Significant Changes from the 2010 Legislative Session

Post date: May 7, 2010 3:49:53 PM

The Legislative Session ended yesterday, May 5, 2010, with significant changes, particularly a major reform bill that aims to give Connecticut an improved chance to get federal dollars in round two of the RTTT competition. CEA believes the reform legislation is good public policy in our continuous goal of improving the lives of children, teachers, and public education.

Please know that the legislature collapses much of its important work in the closing days of the session. It will take us a few days to go through each new piece of legislation with a fine-tooth comb. As we do, we will be sending you further information.

For now, we want you to know that the dangerous “Parent Trigger” bill was changed and redrafted into reasonable legislation that will create parent-teacher councils to recommend meaningful school reform.

In case you are asked questions, we ask you to review the specifics below as they relate to the RTTT reform legislation:

Teacher Evaluation A new phrase, “multiple indicators of student academic growth,” will be added to the statutory language that already exists on teacher evaluation. CEA suggested the term indicators rather than measures because much of what teachers do does not lend itself to measures. In addition, a complex data system will be created including such factors as student attendance, class size, mobility, and school readiness to properly assess the true contributions made by teachers to students’ growth. The data system was also recommended by CEA.

High School Reform This would impose more rigorous requirements on students for high school graduation. It adds course requirements, requires students to demonstrate knowledge of course content through examinations, and mandates the completion of a capstone project by high school students. The very first graduating class this would affect would be 2018.

Pilot for Early High School Completion In a limited number of districts, upon demonstration of mastery of course requirements through an examination at the end of Grade 10, students will be able to complete courses in community colleges for two years and earn college credits. An even more rigorous examination at the end of four years would qualify any student for admission to an elite university.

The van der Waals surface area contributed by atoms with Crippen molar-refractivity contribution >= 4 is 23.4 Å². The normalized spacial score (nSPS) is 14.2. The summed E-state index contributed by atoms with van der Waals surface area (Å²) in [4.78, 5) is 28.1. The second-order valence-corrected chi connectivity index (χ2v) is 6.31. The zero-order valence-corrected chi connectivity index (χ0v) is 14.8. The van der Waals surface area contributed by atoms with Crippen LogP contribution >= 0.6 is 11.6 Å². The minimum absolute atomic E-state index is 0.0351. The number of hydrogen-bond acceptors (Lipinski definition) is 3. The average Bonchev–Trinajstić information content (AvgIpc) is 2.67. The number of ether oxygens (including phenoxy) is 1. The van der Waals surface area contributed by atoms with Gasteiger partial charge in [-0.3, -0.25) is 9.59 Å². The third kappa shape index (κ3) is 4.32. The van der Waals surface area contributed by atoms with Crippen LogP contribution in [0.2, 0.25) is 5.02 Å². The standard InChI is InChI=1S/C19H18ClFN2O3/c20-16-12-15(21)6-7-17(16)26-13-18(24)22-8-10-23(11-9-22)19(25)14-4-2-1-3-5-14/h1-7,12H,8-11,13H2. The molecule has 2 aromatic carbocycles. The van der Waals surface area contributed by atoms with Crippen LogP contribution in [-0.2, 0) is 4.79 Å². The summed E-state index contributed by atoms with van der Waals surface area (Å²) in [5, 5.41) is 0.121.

Innovation Schools In priority school districts, by mutual agreement of the board and association, an Innovation School may be created. Representatives of the association are on the design team for the school to determine how it will function along with other stakeholders. Any changes in the collective bargaining agreement have to be agreed upon by 2/3 of the members in the school. Moreover, the collective bargaining agreement of the district cannot be impinged upon by actions taken at the school level. Innovation schools, which are listed as a possibility in Race to the Top, have some similarities to our CommPACT Schools.

Tenure If a teacher has achieved tenure and chooses to go to work in a Priority School District, he or she may then obtain tenure in that new district in 10 months.

Alternate Route to Certification for Administrators The alternate route to certification to become an administrator will be open to those with 40 months teaching experience (at least 10 of which has to be in a public school). Individuals entering the program will have to have a B.A. with an expectation that they will receive a M.A. within five years.

Re-Employment of Retired Teachers Retired teachers in priority school districts may be hired in any subject for up to one year. Employment may be extended for a second year on the condition that the school district provided evidence to the State Teachers’ Retirement Board that no qualified active teachers are available. Previously, this requirement was only in an administrative agency and now it is in statute. Therefore, it should become easier to ensure enforcement.

Charter Schools The State Board of Education may now approve new charter schools even if there are no available appropriations. However, it would still be necessary for the legislature to appropriate funds in order for the schools to operate. The cap of 85 students per grade would be removed for high performing schools, but again it would still be necessary for the legislature to appropriate funds to pay for the extra students. CEA was able to include greater accountability and transparency rules for charter schools.